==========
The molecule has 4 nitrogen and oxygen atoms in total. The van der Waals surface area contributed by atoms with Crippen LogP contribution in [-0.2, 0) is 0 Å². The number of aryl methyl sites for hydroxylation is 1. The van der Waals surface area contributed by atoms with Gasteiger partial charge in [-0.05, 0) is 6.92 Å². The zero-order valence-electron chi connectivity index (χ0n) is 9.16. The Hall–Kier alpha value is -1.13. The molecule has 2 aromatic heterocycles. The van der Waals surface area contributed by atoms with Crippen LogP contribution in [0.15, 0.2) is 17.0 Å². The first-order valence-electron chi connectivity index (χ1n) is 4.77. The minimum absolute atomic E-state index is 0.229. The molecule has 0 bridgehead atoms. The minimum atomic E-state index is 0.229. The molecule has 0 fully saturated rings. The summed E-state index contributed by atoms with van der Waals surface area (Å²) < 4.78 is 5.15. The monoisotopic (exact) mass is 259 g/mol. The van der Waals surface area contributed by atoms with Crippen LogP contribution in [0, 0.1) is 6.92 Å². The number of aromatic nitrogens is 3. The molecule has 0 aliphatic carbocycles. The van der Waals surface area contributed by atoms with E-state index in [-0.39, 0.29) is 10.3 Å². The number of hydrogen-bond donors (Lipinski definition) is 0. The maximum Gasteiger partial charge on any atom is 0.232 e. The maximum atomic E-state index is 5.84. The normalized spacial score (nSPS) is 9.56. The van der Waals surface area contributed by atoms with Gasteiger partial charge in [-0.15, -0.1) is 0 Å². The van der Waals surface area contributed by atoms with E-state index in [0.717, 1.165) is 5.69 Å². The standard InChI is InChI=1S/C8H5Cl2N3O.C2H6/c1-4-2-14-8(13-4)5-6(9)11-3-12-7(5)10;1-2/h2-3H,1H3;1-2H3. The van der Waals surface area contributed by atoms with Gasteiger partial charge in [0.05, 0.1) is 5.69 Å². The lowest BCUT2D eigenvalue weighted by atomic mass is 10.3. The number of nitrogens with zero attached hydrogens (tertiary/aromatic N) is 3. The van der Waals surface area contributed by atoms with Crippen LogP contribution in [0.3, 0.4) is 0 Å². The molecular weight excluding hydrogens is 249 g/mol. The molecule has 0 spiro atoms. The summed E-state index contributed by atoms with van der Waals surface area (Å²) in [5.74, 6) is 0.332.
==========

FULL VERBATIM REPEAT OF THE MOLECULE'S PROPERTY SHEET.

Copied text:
The molecule has 4 nitrogen and oxygen atoms in total. The van der Waals surface area contributed by atoms with Crippen LogP contribution in [-0.2, 0) is 0 Å². The number of aryl methyl sites for hydroxylation is 1. The van der Waals surface area contributed by atoms with Gasteiger partial charge in [-0.05, 0) is 6.92 Å². The zero-order valence-electron chi connectivity index (χ0n) is 9.16. The Hall–Kier alpha value is -1.13. The molecule has 2 aromatic heterocycles. The van der Waals surface area contributed by atoms with Crippen LogP contribution in [0.15, 0.2) is 17.0 Å². The first-order valence-electron chi connectivity index (χ1n) is 4.77. The minimum absolute atomic E-state index is 0.229. The molecule has 0 bridgehead atoms. The minimum atomic E-state index is 0.229. The molecule has 0 fully saturated rings. The summed E-state index contributed by atoms with van der Waals surface area (Å²) < 4.78 is 5.15. The monoisotopic (exact) mass is 259 g/mol. The van der Waals surface area contributed by atoms with Crippen LogP contribution in [0, 0.1) is 6.92 Å². The number of aromatic nitrogens is 3. The molecule has 0 aliphatic carbocycles. The van der Waals surface area contributed by atoms with E-state index in [-0.39, 0.29) is 10.3 Å². The number of hydrogen-bond donors (Lipinski definition) is 0. The maximum Gasteiger partial charge on any atom is 0.232 e. The maximum atomic E-state index is 5.84. The normalized spacial score (nSPS) is 9.56. The van der Waals surface area contributed by atoms with Gasteiger partial charge in [-0.15, -0.1) is 0 Å². The van der Waals surface area contributed by atoms with E-state index in [0.717, 1.165) is 5.69 Å². The standard InChI is InChI=1S/C8H5Cl2N3O.C2H6/c1-4-2-14-8(13-4)5-6(9)11-3-12-7(5)10;1-2/h2-3H,1H3;1-2H3. The van der Waals surface area contributed by atoms with Gasteiger partial charge in [0.05, 0.1) is 5.69 Å². The lowest BCUT2D eigenvalue weighted by atomic mass is 10.3. The number of nitrogens with zero attached hydrogens (tertiary/aromatic N) is 3. The van der Waals surface area contributed by atoms with Crippen LogP contribution in [0.3, 0.4) is 0 Å². The molecular weight excluding hydrogens is 249 g/mol. The molecule has 0 spiro atoms. The summed E-state index contributed by atoms with van der Waals surface area (Å²) in [5.74, 6) is 0.332.